Quite often in business, you come across a situation where you suspect some type of wrongdoing; fraud or misappropriation, dodgy dealings, information/intelligence leaks to competitors, even just plain theft by an employee or someone else. Sometimes it’s because the figures aren’t adding up. Sales might be expectantly down. Competitors are going somewhere else. Stock is going missing. Profits are taking a dive. Sometimes you need a workplace investigator to investigate bullying or harassment, or misconduct.
And sometimes it’s just a gut feeling. Your intuition as a business owner telling you that something isn’t right.
How quickly you act on your hunch (or evidence) will depend largely on the scale of the problem, your business experience or even whether you can even afford to investigate the issue. More often than not, it’s the latter that tends to weigh on the minds of business owners. Spending money to investigate may not be cost beneficial. After all, what if your sector is just in a slump? What if a competitor is doing a better marketing job than you?
These questions aside, you’ll generally have a pretty good feel about the problem and possible causes. The question is, how do you go about fixing it? A rogue employee may be costing you sales and money, but in today’s industrial climate it’s difficult just to sack a person with no evidence. And what if you make the wrong call?
This is where experienced, private investigators come in.
When some people think of private investigators they form a vision of a dodgy looking guy in an old white van following cheating husbands around. Or perhaps there’s the image of Columbo, or Tom Selleck cruising the Hawaiian freeways in his red Ferrari. Whatever you idea of what a private investigator is, it’s probably wrong. Well, not wrong, but a very small section of the work.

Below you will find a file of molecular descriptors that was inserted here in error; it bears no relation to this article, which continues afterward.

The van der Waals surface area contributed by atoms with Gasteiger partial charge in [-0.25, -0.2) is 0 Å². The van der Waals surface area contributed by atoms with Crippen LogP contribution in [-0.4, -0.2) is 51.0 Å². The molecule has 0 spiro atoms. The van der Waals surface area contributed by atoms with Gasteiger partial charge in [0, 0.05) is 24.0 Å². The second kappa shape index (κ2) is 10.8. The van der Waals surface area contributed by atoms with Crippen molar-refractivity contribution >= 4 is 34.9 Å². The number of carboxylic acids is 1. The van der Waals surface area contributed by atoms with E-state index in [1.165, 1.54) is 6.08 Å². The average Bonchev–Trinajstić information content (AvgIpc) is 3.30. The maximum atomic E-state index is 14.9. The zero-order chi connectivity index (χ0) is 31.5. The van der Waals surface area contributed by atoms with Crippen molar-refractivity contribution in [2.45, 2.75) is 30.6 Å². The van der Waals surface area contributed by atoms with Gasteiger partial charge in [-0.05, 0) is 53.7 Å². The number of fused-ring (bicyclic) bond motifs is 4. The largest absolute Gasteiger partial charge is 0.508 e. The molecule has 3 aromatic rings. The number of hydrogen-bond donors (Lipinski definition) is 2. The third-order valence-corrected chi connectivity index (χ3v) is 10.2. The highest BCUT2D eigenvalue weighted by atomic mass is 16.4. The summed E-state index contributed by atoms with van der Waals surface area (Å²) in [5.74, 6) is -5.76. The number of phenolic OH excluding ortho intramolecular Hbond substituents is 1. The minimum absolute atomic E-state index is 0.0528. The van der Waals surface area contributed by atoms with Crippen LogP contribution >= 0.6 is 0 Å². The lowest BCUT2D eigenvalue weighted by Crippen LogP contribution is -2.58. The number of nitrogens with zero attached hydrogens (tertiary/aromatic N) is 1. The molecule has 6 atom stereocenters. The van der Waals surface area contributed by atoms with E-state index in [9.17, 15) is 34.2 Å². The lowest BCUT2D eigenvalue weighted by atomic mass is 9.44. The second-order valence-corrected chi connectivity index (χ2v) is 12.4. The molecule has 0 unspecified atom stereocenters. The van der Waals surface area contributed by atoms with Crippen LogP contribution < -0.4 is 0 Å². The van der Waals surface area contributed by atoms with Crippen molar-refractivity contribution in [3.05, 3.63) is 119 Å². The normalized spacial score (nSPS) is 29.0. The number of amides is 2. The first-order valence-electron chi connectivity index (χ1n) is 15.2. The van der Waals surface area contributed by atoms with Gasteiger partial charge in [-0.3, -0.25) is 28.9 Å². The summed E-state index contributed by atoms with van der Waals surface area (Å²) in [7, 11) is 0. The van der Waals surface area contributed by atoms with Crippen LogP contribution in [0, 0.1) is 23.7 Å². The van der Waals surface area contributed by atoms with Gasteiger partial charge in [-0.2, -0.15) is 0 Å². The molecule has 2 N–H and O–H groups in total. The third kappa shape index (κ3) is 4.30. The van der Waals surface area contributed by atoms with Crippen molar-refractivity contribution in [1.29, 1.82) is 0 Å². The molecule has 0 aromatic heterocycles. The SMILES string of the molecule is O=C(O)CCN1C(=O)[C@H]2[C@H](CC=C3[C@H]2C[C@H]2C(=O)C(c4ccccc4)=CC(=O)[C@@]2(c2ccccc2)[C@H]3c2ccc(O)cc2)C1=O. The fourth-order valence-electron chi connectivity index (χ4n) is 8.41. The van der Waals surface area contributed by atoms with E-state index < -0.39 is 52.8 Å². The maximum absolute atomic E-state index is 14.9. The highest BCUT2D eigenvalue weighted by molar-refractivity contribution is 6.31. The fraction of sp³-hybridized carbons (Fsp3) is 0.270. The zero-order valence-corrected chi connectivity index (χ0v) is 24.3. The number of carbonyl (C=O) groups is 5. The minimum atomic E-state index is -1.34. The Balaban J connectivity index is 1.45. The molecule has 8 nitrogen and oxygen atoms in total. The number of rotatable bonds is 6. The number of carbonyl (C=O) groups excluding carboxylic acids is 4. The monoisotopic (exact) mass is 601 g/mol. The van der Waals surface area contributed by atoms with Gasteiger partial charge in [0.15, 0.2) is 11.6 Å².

Recently, we listened to a true crime podcast called Dead Wrong. It involves a 20-year-old death case where young scientist Jeffrey Brooks – working as a aquaculturist on a crayfish farm near Brisbane – allegedly fatally shot himself with an old shotgun. It was deemed by the police then, and still is, as being a horrible accident. The problem is, young Jeffrey had actually predicted his own death. He’d been bought in by the owners of the business after it was failing. The owners suspected theft by the manager and his wife. Turns out the pair were flogging off crayfish they taken from the dams, and pocketing the profits for themselves.
Of course, Jeffrey’s arrival was viewed with suspicion. He was a spy sent by the owners, the Manager said. He couldn’t be trusted and they certainly let him know. He was found deceased in his car near one of the crayfish ponds, dead from a gun he’d previously refused to ever handle. And after making a panicked phone call to one of his bosses indicating that he’d “found something.” Curiosity killed the cat, he’d said. Hours later he was dead.
It had us wondering if – when the owners had their suspicions (in this case far more than a hunch) – why they didn’t bring in a private investigator to look into the problems. An experienced investigator could have made the relevant, lawful enquiries in an attempt to get to the bottom of the issue. It wouldn’t have taken long to work out what was happening. Any investigator worth their weight would have chased down the leads, talked to people, inspected the books and maybe even organised surveillance.
Gathering the requisite evidence may have led to a more timely resolution of the problem. Whether or not it would have saved young Jeffrey’s life is less clear. If in fact it was an accident, then the least it would have done was take some of the pressure of the young bloke. He was just there trying to do his job and fulfilling his dreams.
The Professional Investigators College of Australasia is the premier training organisation for investigators. Our management team and expert team of assessors are all industry relevant, including current and former private investigators and police.